1. Did France, Italy Just Get Away with Breaking the Rules?

    France and Italy make relatively minor budgets adjustments to avoid a confrontation with the European Commission.

    The European Commission provisionally accepted France's and Italy's budget proposals for 2015 on Tuesday, saying it could not "immediately identify cases of 'particularly serious noncompliance' which would oblige [it] to consider a negative opinion at this stage in the…
  1. India’s Modi Relaxes Labor Inspections, Reduces Compliance

    The conservative prime minister makes it easier for businesses to comply with rigid and numerous labor laws.

    India's conservative prime minister, Narendra Modi, introduced a new system for labor inspections on Thursday that he said would be the first step in liberalizing the country's notoriously inflexible jobs market. Under the new regime, a computerized…
  1. French Economy Minister Seeks to Buy Time with Deregulation

    Emmanuel Macron hopes reforms can convince the rest of Europe to give France more time to reduce its deficit.

    France's economy minister, Emmanuel Macron, unveiled a series of economic reforms on Wednesday that are meant to convince the country's European Union partners it is committed to liberalization even as it fails to meet the bloc's…
  1. All Is Not Well in Germany But Merkel’s Coalition Slow to Act

    To sustain its competitiveness, Germany needs to invest. But the government has different priorities.

    When Marcel Fratzscher published Die Deutschland Illusion last month, it set off quite a bit of self-reflection in Europe's largest economy. But whether its central message -- that although Germany is now outperforming its peers, its future growth prospects could be dim --…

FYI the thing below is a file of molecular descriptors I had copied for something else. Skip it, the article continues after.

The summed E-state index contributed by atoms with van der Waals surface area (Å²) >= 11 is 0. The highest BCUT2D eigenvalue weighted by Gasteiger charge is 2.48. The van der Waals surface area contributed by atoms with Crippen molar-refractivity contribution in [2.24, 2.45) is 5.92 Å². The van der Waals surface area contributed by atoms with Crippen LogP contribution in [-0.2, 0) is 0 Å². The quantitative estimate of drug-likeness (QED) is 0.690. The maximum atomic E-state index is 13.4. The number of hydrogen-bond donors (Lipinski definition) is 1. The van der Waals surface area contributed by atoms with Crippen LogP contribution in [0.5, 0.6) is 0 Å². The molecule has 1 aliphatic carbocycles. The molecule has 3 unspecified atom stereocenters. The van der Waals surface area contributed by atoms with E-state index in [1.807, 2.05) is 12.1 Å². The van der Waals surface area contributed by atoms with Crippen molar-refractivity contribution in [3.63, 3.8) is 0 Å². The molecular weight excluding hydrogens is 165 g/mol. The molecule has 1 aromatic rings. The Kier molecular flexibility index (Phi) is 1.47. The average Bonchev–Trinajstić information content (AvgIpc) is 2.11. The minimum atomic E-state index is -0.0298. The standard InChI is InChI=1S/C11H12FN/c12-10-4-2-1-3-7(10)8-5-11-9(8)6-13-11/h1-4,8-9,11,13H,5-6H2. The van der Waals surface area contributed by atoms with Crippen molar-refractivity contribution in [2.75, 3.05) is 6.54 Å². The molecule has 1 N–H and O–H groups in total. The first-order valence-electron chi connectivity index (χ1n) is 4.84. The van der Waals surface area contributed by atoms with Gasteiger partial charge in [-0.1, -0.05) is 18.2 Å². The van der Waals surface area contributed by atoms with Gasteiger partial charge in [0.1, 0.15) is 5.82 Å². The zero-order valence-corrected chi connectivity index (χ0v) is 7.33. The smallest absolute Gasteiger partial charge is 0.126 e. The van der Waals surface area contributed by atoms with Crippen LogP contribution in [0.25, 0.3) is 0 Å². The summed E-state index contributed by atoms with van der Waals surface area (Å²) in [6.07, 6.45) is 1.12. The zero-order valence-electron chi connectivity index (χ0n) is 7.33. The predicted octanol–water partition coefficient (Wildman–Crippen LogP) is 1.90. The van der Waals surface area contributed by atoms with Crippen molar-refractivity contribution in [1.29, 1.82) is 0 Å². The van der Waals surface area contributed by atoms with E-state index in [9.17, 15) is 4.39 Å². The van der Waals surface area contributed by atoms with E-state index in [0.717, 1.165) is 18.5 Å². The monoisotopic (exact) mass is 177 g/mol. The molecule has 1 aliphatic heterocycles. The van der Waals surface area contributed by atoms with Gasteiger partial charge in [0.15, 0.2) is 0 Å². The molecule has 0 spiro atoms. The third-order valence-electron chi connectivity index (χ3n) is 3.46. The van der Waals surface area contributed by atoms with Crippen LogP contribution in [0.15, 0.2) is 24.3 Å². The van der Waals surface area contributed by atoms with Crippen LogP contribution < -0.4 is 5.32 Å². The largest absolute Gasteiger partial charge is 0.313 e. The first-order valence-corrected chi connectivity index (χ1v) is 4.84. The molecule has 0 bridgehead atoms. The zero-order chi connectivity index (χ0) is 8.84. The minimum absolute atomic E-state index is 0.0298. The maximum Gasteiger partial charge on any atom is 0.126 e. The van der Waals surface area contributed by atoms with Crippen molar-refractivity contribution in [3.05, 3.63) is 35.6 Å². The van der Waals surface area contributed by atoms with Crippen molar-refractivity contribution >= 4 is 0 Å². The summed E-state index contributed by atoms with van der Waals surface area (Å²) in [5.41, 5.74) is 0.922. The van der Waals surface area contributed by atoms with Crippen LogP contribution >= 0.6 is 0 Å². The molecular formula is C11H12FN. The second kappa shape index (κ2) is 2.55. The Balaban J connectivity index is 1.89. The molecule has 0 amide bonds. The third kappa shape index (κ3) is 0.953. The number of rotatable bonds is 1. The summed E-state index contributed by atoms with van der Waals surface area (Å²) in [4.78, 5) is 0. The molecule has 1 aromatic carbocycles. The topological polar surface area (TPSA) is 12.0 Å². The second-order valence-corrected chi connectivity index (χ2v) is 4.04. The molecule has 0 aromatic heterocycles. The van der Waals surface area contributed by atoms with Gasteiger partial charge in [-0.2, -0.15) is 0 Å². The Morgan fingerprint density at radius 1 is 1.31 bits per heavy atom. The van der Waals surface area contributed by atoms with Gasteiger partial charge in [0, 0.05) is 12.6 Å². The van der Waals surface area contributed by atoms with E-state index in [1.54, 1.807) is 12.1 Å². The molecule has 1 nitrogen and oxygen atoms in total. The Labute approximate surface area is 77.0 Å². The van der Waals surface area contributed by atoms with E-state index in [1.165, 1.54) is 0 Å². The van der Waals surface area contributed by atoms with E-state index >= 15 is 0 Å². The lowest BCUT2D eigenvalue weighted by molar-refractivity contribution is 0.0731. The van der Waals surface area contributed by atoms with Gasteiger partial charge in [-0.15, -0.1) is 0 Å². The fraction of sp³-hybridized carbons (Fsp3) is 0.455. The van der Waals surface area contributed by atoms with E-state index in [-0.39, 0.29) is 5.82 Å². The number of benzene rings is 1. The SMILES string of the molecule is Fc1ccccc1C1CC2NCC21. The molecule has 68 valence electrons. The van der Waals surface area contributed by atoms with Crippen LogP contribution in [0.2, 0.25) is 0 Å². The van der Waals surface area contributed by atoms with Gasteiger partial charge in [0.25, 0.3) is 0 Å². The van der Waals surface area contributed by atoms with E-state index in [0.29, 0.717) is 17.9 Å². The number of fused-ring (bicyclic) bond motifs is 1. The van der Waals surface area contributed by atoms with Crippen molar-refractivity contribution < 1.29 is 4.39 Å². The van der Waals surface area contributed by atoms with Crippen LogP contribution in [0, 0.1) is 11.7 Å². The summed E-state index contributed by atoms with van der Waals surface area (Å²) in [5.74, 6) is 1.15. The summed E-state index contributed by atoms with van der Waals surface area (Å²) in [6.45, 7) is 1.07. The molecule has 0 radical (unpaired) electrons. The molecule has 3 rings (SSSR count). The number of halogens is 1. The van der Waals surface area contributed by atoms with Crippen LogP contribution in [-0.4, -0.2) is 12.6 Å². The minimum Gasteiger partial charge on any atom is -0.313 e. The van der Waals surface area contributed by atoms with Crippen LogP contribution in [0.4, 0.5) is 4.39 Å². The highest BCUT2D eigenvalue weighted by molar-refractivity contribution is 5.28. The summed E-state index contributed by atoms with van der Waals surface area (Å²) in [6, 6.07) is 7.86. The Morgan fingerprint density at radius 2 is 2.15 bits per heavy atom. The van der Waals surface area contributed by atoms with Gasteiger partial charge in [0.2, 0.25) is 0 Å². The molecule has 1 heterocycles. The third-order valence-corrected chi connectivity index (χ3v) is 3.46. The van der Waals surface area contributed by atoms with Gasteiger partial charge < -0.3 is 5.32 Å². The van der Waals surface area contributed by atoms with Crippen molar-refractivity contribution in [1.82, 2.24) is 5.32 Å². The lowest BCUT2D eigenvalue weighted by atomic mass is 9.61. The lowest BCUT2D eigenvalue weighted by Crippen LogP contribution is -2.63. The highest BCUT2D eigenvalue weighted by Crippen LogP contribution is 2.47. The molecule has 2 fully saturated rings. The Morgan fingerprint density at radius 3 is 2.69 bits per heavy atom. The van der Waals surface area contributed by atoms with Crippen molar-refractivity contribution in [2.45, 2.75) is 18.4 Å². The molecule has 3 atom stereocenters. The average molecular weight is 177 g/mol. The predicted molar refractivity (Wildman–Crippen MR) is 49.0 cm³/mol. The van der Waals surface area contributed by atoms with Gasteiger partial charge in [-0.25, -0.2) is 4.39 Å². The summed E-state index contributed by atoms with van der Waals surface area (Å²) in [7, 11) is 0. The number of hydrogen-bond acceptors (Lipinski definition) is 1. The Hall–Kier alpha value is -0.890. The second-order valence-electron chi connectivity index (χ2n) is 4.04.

1. Unwilling to Reform, France, Italy Miss Budget Targets

    Slow to structurally overhaul their economies, France and Italy continue to miss their fiscal targets.

    France and Italy on Wednesday announced separately that they would fail to meet their budget targets before 2017 in a setback for the austerity and economic liberalization agenda of Europe's largest economy, Germany. In a statement accompanying its draft…
  1. Rising Rail Fares Boost Support for Renationalization in Britain

    Rising fares and rail ownership by foreign companies fuels British support for renationalization.

    This week, it was announced that rail fares in the United Kingdom will rise 3.5 percent -- more than double the rate of consumer price inflation and six times as fast as the growth in wages. This has led to some head…
  1. Russia Retaliates Against Western Sanctions, Economy on the Brink

    Banning cheap fruit and vegetables from Europe could push the Russian economy over the edge.

    Russia on Wednesday suspended beef and cattle imports from Romania. While it cited an outbreak of mad cow disease in the former Soviet satellite state -- first reported in July -- the timing of the embargo suggests it…
  1. Hungary to Build Russian Pipeline Over European Objections

    Prime Minister Viktor Orbán has no intention of withdrawing Hungary from the construction of Russia’s South Stream pipeline.

    Hungarian prime minister Viktor Orbán said on Tuesday his country will go ahead with the construction of its part of Russia's South Stream gas pipeline, despite objections from other European Union member…
  1. Japan’s Abe Shies Away from Structural Economic Reforms

    The “third arrow” of the Japanese prime minster’s economic reform program underwhelms.

    Japan's prime minister, Shinzō Abe, finally unveiled the "third arrow" of his economic reform program on Tuesday but the measures hardly signified a decidedly more liberal policy. The conservative leader promised to lower Japan's corporate tax rate, currently the highest in…